• No Photo Please : Staff writer Ilene Prusher was out reporting in the streets of Gaza on Friday when she came across the family in today's story about unsettled Israel settlers (page 1).
The father of the family, Gavriel Yitzhak, is a farmer who lives just up the hill from a series of hothouses that have made it possible to grow vegetables, quite literally, in the sand. Mr. Yitzhak grows sweet potatoes, eggplants, cucumbers, and peppers, among other things, says Ilene.
"We went down the greenhouse and there I met Abed Abdel-Razak a Palestinian who was working with Mr. Yitzhak to maintain the crops. About 30 Palestinians work here each day. Relations between the two men seemed pleasant, even jovial," she says.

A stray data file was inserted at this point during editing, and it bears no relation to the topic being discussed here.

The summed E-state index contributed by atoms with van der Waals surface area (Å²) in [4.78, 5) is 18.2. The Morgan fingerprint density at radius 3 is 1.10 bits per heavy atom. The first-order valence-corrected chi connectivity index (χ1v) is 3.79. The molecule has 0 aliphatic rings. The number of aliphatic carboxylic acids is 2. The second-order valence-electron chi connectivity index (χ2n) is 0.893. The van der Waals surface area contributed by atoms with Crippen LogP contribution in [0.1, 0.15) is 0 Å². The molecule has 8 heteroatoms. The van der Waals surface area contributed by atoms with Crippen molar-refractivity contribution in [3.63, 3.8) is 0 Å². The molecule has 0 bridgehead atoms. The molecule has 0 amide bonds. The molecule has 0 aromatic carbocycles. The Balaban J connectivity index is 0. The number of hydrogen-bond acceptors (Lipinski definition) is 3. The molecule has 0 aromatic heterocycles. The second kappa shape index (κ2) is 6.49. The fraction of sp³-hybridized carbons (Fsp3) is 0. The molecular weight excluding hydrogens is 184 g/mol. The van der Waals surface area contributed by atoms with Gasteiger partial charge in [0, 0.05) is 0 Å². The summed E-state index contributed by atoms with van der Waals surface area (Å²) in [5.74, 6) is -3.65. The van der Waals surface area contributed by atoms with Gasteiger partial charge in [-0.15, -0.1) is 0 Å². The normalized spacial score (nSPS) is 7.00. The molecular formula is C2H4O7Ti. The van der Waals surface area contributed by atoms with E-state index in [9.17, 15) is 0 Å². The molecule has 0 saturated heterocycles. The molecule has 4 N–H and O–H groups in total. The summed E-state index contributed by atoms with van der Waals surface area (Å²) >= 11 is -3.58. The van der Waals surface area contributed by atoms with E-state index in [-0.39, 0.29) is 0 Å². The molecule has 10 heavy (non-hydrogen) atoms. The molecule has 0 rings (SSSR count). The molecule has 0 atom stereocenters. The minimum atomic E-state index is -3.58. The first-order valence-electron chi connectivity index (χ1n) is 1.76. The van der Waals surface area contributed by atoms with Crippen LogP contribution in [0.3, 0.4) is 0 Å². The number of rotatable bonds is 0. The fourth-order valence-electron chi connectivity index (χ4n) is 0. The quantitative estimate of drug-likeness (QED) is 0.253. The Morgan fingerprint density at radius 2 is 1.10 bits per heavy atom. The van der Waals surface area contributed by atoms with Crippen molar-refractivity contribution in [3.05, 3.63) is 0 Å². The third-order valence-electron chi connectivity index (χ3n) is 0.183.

Then, she pulled out her camera.
"Yitzhak became extremely happy, and Abdel-Razak, extremely shy. Yitzhak was gently pulling Abdel-Razak's arm, trying to persuade him to be in the picture. 'Come on,' he said, 'It's only a foreign newspaper.'
"Abdel-Razak was pulling away, laughing but saying, 'no.' I put my camera away, saying that it wasn't so important. I could see that Abdel-Razak, who is from Rafah, just the other side of the fields, was worried about being photographed with an Israeli.
"I'm sure he was wondering what kind of repercussions there might be if a photo with him and his Israeli employer was seen by other Palestinians and misinterpreted. In the past, Palestinians who worked with Israelis have been accused of being collaborators and then killed," says Ilene.
Israeli and Palestinian farmers have been in negotiations, brokered by the World Bank, to sell the Israeli greenhouses to the Palestinians. No agreement has been reached yet.
David Clark Scott